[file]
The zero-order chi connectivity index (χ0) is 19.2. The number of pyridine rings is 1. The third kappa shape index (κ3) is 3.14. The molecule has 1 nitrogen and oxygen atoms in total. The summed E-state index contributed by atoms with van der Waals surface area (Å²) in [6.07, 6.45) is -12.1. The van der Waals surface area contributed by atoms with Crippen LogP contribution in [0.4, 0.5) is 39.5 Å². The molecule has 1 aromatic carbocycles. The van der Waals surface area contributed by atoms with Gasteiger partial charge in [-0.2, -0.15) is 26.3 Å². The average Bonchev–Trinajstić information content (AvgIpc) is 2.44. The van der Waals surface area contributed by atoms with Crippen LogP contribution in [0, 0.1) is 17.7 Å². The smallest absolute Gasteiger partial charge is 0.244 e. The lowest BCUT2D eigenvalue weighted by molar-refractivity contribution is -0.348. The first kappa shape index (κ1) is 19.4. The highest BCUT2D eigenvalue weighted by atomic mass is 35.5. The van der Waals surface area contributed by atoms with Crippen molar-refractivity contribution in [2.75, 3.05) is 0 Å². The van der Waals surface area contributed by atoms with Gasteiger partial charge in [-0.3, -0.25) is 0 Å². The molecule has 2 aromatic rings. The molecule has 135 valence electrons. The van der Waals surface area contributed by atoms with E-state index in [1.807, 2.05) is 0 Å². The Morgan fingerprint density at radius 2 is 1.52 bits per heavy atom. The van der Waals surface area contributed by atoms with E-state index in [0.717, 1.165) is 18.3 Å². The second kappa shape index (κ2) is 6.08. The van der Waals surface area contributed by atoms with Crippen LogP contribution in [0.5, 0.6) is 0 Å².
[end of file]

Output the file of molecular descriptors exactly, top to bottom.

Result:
The zero-order chi connectivity index (χ0) is 19.2. The number of pyridine rings is 1. The third kappa shape index (κ3) is 3.14. The molecule has 1 nitrogen and oxygen atoms in total. The summed E-state index contributed by atoms with van der Waals surface area (Å²) in [6.07, 6.45) is -12.1. The van der Waals surface area contributed by atoms with Crippen LogP contribution in [0.4, 0.5) is 39.5 Å². The molecule has 1 aromatic carbocycles. The van der Waals surface area contributed by atoms with Gasteiger partial charge in [-0.2, -0.15) is 26.3 Å². The average Bonchev–Trinajstić information content (AvgIpc) is 2.44. The van der Waals surface area contributed by atoms with Crippen LogP contribution in [0, 0.1) is 17.7 Å². The smallest absolute Gasteiger partial charge is 0.244 e. The lowest BCUT2D eigenvalue weighted by molar-refractivity contribution is -0.348. The first kappa shape index (κ1) is 19.4. The highest BCUT2D eigenvalue weighted by atomic mass is 35.5. The van der Waals surface area contributed by atoms with Crippen molar-refractivity contribution in [2.75, 3.05) is 0 Å². The van der Waals surface area contributed by atoms with Gasteiger partial charge in [-0.3, -0.25) is 0 Å². The molecule has 2 aromatic rings. The molecule has 135 valence electrons. The van der Waals surface area contributed by atoms with E-state index in [1.807, 2.05) is 0 Å². The Morgan fingerprint density at radius 2 is 1.52 bits per heavy atom. The van der Waals surface area contributed by atoms with E-state index in [0.717, 1.165) is 18.3 Å². The second kappa shape index (κ2) is 6.08. The van der Waals surface area contributed by atoms with Crippen LogP contribution in [0.5, 0.6) is 0 Å².